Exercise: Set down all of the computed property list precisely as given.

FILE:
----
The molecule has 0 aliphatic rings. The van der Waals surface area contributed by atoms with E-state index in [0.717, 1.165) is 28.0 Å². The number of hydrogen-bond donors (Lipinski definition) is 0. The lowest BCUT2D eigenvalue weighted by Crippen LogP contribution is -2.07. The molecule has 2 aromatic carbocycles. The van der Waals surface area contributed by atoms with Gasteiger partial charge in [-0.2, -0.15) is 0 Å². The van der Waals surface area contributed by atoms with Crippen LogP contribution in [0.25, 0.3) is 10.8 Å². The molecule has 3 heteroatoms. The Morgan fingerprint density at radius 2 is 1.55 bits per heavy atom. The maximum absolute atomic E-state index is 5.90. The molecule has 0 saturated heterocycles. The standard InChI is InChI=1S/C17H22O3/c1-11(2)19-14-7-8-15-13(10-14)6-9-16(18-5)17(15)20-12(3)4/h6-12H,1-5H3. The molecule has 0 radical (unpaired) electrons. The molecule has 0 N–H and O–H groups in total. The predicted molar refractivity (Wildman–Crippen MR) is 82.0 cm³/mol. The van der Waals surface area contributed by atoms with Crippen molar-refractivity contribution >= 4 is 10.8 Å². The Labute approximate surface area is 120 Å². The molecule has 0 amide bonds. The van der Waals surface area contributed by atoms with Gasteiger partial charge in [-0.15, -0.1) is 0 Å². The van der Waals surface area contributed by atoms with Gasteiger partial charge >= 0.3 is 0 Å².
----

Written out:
The molecule has 0 aliphatic rings. The van der Waals surface area contributed by atoms with E-state index in [0.717, 1.165) is 28.0 Å². The number of hydrogen-bond donors (Lipinski definition) is 0. The lowest BCUT2D eigenvalue weighted by Crippen LogP contribution is -2.07. The molecule has 2 aromatic carbocycles. The van der Waals surface area contributed by atoms with Gasteiger partial charge in [-0.2, -0.15) is 0 Å². The van der Waals surface area contributed by atoms with Crippen LogP contribution in [0.25, 0.3) is 10.8 Å². The molecule has 3 heteroatoms. The Morgan fingerprint density at radius 2 is 1.55 bits per heavy atom. The maximum absolute atomic E-state index is 5.90. The molecule has 0 saturated heterocycles. The standard InChI is InChI=1S/C17H22O3/c1-11(2)19-14-7-8-15-13(10-14)6-9-16(18-5)17(15)20-12(3)4/h6-12H,1-5H3. The molecule has 0 radical (unpaired) electrons. The molecule has 0 N–H and O–H groups in total. The predicted molar refractivity (Wildman–Crippen MR) is 82.0 cm³/mol. The van der Waals surface area contributed by atoms with Crippen molar-refractivity contribution >= 4 is 10.8 Å². The Labute approximate surface area is 120 Å². The molecule has 0 amide bonds. The van der Waals surface area contributed by atoms with Gasteiger partial charge in [-0.15, -0.1) is 0 Å². The van der Waals surface area contributed by atoms with Gasteiger partial charge >= 0.3 is 0 Å².